Another drives the semi to and from the field to get the load from the grain cart.

And the other guy plants wheat behind the combine to begin a new growing season.

This beautiful, golden corn.

A festival of its own.

And I am blessed they let be a part of harvest on the farm.  
Making a lot of their lunches and dinners this harvest has made me appreciate their hard work even more. 

 After delivering dinner that night, I took one last look at the tall corn with its season ending and a new one beginning.

  Then I stood in the field between the harvest gold and had my own little festival, giving thanks for the Harvest.

Thursday, October 9, 2014

Deep Breaths on Dirt Roads

On Tuesday I told you that "going west is good for my soul".

It helps me to take a deep breath while traveling on a dirt road.

That's why my sister Sarah and I head that way any chance we get.  
This time it was to support our friends at Sankey 6N Ranch  for their annual cattle sale.

My best friend Lindsay married a Kansas boy from 6N so we have to visit the place where she will call home someday.  And we like to take little adventures along the way.

During this trip and after the sale, these three sets of boots decided to grab the cameras and just drive.

Well, we had something to do but got a little sidetracked with the views.

I was the driving and I would randomly hear, "wow, look at the sky.  Wait...... STOP!!!!"  
Pretty much the quote of any dirt road adventure with us.

And Lindsay caught me in action, thank you Jean.

Of course I parked next to this critter cave.  The three of us don't really favor small critters.....
but we were safe!

I pretty much laid in a ditch for this one.  
I almost could have stayed there until the sun rose the next morning but we were running low on beverages.

The colors of the sky in the Kansas Flint Hills are pretty amazing and remind us to give thanks and feel blessed.

We took lots of turns and went down some roads less traveled which brought us to the most perfect spots.  
I mean that's what it's all about right?

Some less traveled paths, turns, ditches and views of the heavens above.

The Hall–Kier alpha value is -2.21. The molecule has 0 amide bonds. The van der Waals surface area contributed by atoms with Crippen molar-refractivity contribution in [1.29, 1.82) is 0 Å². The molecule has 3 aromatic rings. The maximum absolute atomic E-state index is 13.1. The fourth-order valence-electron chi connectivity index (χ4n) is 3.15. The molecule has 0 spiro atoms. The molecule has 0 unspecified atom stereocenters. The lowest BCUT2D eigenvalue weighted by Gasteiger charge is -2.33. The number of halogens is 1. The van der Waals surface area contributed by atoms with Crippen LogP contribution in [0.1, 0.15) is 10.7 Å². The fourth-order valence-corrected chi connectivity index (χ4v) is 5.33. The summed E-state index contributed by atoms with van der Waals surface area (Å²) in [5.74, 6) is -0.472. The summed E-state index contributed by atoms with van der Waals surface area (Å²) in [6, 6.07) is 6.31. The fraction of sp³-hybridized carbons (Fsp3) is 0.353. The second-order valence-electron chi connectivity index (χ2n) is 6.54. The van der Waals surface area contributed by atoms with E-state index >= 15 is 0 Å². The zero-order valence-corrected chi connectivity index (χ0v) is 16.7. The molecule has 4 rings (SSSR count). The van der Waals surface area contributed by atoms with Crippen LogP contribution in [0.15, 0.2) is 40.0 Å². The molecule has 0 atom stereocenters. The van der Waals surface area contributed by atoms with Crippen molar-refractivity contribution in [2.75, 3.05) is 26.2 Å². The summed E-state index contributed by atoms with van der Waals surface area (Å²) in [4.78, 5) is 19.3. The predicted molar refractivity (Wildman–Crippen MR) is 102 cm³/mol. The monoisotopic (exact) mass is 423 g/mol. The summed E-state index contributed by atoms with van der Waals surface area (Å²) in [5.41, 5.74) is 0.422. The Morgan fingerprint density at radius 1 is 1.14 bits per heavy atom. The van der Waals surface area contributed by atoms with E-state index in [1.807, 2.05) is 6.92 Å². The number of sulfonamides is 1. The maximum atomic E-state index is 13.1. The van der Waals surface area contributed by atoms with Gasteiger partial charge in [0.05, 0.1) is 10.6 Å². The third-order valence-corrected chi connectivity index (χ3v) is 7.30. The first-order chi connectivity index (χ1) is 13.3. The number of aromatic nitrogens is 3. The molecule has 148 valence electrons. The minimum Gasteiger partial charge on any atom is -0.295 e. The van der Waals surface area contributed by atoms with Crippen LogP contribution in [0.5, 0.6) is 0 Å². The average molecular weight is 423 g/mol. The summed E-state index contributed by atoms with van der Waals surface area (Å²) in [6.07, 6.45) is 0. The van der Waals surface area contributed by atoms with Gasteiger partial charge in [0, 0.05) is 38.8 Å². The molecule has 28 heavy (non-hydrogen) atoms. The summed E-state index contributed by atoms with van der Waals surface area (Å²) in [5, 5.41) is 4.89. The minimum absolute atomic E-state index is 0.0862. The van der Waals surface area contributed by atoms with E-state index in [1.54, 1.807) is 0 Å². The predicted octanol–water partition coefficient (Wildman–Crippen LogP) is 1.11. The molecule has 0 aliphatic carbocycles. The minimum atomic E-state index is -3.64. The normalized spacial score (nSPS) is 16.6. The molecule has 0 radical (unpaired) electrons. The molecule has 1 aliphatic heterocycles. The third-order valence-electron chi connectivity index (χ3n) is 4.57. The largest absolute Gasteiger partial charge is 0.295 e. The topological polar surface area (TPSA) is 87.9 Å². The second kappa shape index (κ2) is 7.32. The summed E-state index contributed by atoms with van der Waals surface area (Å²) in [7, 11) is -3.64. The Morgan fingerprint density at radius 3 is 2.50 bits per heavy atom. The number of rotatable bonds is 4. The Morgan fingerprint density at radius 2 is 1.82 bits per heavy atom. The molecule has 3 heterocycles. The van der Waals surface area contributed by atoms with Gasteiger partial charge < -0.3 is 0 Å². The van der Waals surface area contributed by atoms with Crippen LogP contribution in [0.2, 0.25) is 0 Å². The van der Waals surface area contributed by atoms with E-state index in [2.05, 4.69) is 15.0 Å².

Reminds us to take a deep breath.....

.......down the dirt roads.

I hope you remember to take a deep breath every so often just like we did on those dirt roads.

Tuesday, October 7, 2014

Spoken Lesson from the Farmer: There's No Burnin' Daylight

"Okay Katie, it's time to get up.  There's No Burnin' Daylight," he used to say.

Every morning of my childhood, that's the phrase I woke up to.  
And my response?  
"Five more minutes, please."  Over and over and over again.

So here I am in my adult life and now I know what he meant. 
There really is no time to burn daylight and waste the precious day away.

Our farmer's birthday was this past Sunday, October 5th.  
If he was alive today we probably would have posed for this cheesy photo like we did so much in our younger years.

Since he has been gone, my sister and I like to discuss memories of our farmer dad and the lessons he taught us.  
This past weekend we just happened to be out west.
The Wild West: a place he always admired and wanted to live.  

I told two friends on Monday, "going west is good for my soul."
I could just breath and it was great a great feeling after another busy, hectic year.

And what did I do yesterday when I returned from that western sky?
I woke up with the sun because "there's no burnin' daylight."

I took a deep breath from the fresh, open spaces, western sky that was still in my soul and saw the beautiful sunrise.  It was glowing with bright oranges, deep reds, lavender and a hint of pink in the Monday sky.

He was with us as we headed west and when we returned back home to Indiana and in the sunrise.

 I drive from the country to the city each morning.  And almost every morning I catch myself looking to the east more than the north to see the rising sun.  The more I travel north the less I can see it, too many houses and buildings and cars in my way.  "Too busy," he would say.

While the cityscape is beautiful in it's on way, nothing compares to the countryside sunrise.  
I think of it as God's reminder of the light of a new day.  And that it's bright and we shouldn't burn it away.  
Which is just what dad taught me.

As this photo of my dad and I sits on my desk in a jar full of the last corn crop he harvested, I thank him for the light of a new day.  

I thank him for all of his unspoken lessons and spoken lessons.  
Lessons from the farmer who rose with the sun and never burned any of it away.

As we continue to celebrate his life and remember him, I will TRY to get up with the sun and watch it rise across the horizon giving thanks for him and the many blessings in my life.

No more "five more minutes" but deep breaths and the voice in the back of my head saying, 
"See, I told you not to waste it.  Cause There's No Burnin' Daylight.  
Now go watch it set and rest up for a new day."